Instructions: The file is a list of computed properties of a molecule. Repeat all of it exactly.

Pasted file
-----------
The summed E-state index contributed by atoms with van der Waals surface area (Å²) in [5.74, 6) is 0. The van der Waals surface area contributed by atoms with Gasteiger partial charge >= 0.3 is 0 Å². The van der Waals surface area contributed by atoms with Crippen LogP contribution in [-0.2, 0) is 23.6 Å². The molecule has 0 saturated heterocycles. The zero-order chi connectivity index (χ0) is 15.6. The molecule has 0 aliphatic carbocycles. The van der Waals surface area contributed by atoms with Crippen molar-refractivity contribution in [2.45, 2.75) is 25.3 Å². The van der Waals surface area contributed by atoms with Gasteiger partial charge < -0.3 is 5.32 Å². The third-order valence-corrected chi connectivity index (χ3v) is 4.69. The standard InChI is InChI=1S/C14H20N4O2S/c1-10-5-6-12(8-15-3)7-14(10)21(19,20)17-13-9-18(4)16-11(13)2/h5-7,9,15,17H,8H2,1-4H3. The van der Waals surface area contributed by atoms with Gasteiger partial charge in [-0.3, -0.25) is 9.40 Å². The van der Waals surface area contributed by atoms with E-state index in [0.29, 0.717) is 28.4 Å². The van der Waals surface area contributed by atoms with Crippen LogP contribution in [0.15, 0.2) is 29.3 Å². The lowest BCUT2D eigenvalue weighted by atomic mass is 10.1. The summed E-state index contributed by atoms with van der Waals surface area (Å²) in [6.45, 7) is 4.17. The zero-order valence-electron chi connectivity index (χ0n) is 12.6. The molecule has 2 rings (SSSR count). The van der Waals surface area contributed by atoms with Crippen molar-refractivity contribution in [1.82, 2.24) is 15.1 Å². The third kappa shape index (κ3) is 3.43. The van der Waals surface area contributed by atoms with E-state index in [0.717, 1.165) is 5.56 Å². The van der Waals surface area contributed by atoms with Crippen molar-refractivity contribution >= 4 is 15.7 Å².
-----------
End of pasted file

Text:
The summed E-state index contributed by atoms with van der Waals surface area (Å²) in [5.74, 6) is 0. The van der Waals surface area contributed by atoms with Gasteiger partial charge >= 0.3 is 0 Å². The van der Waals surface area contributed by atoms with Crippen LogP contribution in [-0.2, 0) is 23.6 Å². The molecule has 0 saturated heterocycles. The zero-order chi connectivity index (χ0) is 15.6. The molecule has 0 aliphatic carbocycles. The van der Waals surface area contributed by atoms with Crippen molar-refractivity contribution in [2.45, 2.75) is 25.3 Å². The van der Waals surface area contributed by atoms with Gasteiger partial charge < -0.3 is 5.32 Å². The third-order valence-corrected chi connectivity index (χ3v) is 4.69. The standard InChI is InChI=1S/C14H20N4O2S/c1-10-5-6-12(8-15-3)7-14(10)21(19,20)17-13-9-18(4)16-11(13)2/h5-7,9,15,17H,8H2,1-4H3. The van der Waals surface area contributed by atoms with Gasteiger partial charge in [-0.3, -0.25) is 9.40 Å². The van der Waals surface area contributed by atoms with E-state index in [0.29, 0.717) is 28.4 Å². The van der Waals surface area contributed by atoms with Crippen LogP contribution in [0.15, 0.2) is 29.3 Å². The lowest BCUT2D eigenvalue weighted by atomic mass is 10.1. The summed E-state index contributed by atoms with van der Waals surface area (Å²) in [6.45, 7) is 4.17. The zero-order valence-electron chi connectivity index (χ0n) is 12.6. The molecule has 2 rings (SSSR count). The van der Waals surface area contributed by atoms with Crippen molar-refractivity contribution in [1.82, 2.24) is 15.1 Å². The third kappa shape index (κ3) is 3.43. The van der Waals surface area contributed by atoms with E-state index in [0.717, 1.165) is 5.56 Å². The van der Waals surface area contributed by atoms with Crippen molar-refractivity contribution >= 4 is 15.7 Å².